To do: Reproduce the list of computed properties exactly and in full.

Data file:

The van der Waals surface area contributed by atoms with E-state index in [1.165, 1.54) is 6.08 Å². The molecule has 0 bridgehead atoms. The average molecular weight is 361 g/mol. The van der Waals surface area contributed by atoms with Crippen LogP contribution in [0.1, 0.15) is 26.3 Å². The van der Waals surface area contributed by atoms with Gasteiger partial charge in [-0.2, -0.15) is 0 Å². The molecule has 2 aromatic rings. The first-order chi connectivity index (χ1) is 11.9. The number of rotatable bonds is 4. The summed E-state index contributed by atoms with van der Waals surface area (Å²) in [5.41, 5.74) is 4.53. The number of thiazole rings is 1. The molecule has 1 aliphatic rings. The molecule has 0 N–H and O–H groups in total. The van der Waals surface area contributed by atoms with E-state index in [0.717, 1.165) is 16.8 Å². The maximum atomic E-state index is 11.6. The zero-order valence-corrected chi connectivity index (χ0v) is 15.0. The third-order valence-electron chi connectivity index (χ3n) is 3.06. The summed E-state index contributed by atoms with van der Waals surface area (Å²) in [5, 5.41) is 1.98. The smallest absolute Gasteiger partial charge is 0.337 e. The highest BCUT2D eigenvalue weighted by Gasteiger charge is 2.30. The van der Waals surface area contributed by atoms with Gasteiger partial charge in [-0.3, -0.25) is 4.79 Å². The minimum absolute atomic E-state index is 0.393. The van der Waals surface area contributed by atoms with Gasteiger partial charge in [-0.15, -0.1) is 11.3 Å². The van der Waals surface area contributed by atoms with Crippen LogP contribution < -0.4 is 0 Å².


The van der Waals surface area contributed by atoms with E-state index in [1.165, 1.54) is 6.08 Å². The molecule has 0 bridgehead atoms. The average molecular weight is 361 g/mol. The van der Waals surface area contributed by atoms with Crippen LogP contribution in [0.1, 0.15) is 26.3 Å². The van der Waals surface area contributed by atoms with Gasteiger partial charge in [-0.2, -0.15) is 0 Å². The molecule has 2 aromatic rings. The first-order chi connectivity index (χ1) is 11.9. The number of rotatable bonds is 4. The summed E-state index contributed by atoms with van der Waals surface area (Å²) in [5.41, 5.74) is 4.53. The number of thiazole rings is 1. The molecule has 1 aliphatic rings. The molecule has 0 N–H and O–H groups in total. The van der Waals surface area contributed by atoms with E-state index in [0.717, 1.165) is 16.8 Å². The maximum atomic E-state index is 11.6. The zero-order valence-corrected chi connectivity index (χ0v) is 15.0. The third-order valence-electron chi connectivity index (χ3n) is 3.06. The summed E-state index contributed by atoms with van der Waals surface area (Å²) in [5, 5.41) is 1.98. The smallest absolute Gasteiger partial charge is 0.337 e. The highest BCUT2D eigenvalue weighted by Gasteiger charge is 2.30. The van der Waals surface area contributed by atoms with Gasteiger partial charge in [-0.3, -0.25) is 4.79 Å². The minimum absolute atomic E-state index is 0.393. The van der Waals surface area contributed by atoms with Gasteiger partial charge in [-0.15, -0.1) is 11.3 Å². The van der Waals surface area contributed by atoms with Crippen LogP contribution < -0.4 is 0 Å².